He came to in his TransAm. The sun had gone down and darkness had settled over the city like it always did – which was to say, hardly at all. The streetlights glowed like small stars and illuminated nearly everything. Only the deepest reaches of the alley ways and the unoccupied windows could trap the shadows and keep them in place. His TransAm was one such place, but even in the darkness he could see the crimson staining his hands and his stomach lurched. It was then that he began to smell it – the stink of dried blood, the odor of decomposition. Graeme wasn’t sure he could handle turning around to see what was in his backseat, but he knew he would have to eventually.
When he looked, he breathed a sigh of relief – one he regretted immediately as the stench overwhelmed him once again. It was coming from the trunk, he realized, and felt even worse.
He found himself starting the ignition and putting the car into drive. Somewhere in the recesses of his brain he had made note that it was unwise to pop open his trunk right outside of his condominium. Such a foolhardy move could get him arrested before he even knew what was going on. The stains on his hands turned black as he passed under streetlights.
Graeme’s dashboard told him it was three in the morning. His headache told him he needed painkillers. His conscience told him he needed to see a priest. First, he drove out to the abandoned factory district and hoped he was alone. The ramshackle factories towered all around him, casting slanted shadows on the concrete. He tried not to feel skittish but the shattered windows and boarded-up doors only left him feeling vulnerable and unsettled. Convinced he’d seen shadows moving behind certain shards of glass, he drove deeper into the district and parked in the shadow of a large building with most of the windows intact and no discernible ghosts lurking in them.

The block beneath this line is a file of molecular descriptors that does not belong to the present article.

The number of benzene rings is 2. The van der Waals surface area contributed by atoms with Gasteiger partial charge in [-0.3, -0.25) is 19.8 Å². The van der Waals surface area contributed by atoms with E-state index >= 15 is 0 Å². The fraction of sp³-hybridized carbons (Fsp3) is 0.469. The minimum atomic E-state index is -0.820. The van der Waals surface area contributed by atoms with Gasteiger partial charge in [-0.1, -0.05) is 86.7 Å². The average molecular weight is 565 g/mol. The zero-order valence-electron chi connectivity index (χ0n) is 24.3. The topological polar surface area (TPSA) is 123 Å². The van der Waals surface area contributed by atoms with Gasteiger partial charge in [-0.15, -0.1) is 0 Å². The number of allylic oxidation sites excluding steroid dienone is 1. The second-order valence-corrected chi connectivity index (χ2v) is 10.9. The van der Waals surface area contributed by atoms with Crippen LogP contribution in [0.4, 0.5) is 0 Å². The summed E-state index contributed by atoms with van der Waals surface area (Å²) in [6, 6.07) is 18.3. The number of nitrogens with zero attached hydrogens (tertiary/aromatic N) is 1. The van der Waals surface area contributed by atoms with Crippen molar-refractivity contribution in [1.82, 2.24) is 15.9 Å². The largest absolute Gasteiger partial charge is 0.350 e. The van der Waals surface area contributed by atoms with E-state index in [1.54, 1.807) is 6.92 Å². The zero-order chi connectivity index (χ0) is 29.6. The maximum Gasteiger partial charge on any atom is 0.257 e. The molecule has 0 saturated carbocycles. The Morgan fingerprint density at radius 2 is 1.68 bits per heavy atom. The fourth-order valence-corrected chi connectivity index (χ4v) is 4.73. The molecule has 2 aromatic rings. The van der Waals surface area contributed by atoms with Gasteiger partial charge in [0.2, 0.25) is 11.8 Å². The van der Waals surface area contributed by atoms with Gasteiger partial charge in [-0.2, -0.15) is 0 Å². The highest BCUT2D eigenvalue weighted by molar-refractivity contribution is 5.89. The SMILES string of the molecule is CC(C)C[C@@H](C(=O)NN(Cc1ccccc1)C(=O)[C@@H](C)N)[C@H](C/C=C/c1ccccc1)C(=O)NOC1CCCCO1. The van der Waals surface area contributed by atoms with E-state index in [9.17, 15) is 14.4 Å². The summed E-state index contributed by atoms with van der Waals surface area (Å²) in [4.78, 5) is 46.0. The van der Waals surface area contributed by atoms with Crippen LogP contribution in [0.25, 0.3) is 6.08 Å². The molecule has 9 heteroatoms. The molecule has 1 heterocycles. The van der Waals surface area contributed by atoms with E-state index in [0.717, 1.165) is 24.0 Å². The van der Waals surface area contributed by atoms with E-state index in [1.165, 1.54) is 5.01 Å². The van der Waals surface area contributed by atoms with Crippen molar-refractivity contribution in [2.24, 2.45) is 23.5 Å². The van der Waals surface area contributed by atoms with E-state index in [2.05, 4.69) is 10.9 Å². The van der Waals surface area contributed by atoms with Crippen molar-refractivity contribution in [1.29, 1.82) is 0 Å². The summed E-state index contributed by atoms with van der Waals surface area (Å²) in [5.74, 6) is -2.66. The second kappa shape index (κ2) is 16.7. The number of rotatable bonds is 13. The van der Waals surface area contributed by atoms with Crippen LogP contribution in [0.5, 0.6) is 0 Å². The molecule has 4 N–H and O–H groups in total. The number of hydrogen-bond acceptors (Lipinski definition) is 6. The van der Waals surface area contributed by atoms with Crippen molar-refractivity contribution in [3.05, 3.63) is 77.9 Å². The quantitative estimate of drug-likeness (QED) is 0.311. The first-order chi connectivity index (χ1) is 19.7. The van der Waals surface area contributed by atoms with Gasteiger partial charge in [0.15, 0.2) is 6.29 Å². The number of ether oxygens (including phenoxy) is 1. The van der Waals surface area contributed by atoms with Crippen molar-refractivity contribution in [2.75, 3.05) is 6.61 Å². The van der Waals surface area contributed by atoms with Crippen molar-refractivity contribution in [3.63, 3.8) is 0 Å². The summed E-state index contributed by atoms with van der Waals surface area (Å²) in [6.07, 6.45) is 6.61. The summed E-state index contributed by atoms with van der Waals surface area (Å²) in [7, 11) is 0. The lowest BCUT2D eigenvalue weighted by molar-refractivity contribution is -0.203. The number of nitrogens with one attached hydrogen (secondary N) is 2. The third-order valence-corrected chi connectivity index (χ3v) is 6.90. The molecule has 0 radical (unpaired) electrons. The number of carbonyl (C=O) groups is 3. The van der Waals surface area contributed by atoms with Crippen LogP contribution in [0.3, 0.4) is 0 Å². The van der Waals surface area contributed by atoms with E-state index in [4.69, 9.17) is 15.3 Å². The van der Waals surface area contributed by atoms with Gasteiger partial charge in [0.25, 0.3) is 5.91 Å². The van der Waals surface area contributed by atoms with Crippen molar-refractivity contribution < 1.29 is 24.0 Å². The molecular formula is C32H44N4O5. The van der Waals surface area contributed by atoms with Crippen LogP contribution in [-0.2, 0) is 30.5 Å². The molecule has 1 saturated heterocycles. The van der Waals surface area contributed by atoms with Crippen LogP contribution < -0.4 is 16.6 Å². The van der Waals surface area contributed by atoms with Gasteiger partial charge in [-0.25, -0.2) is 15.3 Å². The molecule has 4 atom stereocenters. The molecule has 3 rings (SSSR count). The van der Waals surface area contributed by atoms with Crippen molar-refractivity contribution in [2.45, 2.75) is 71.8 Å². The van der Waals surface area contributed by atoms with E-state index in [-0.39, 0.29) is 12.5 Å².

His hands didn’t start shaking until they hovered over the trunk. With a deep breath and a stern, Nut up, to himself, he lifted the trunk and stumbled back a few paces. Where he had managed to choke back the roll of vomit that lingered in the back of his throat for the drive, he could no longer keep it contained. He threw up like a volcano, hot and acidic and all over his shoes. Eventually, the heaving turned into retching and he wiped his mouth on the back of his sleeve. The realization that his sleeve was also covered in blood came too late, and he upchucked again but it was mostly bile.
Rising onto unsteady feet, he stepped closer slowly, working himself up to each small movement forward. It was with great reluctance that his eyes focused again on the contents of his trunk, and once they did he was horrified to discover that what he’d seen the first time was not an hallucination.
Body parts bled into the tan carpeting that lined the interior. Terror seeped out of him like sweat, or maybe it was sweat. He couldn't tell, not with the quiver that had taken over his appendages and left him feeling weak and tired and surreal.
There was so much blood.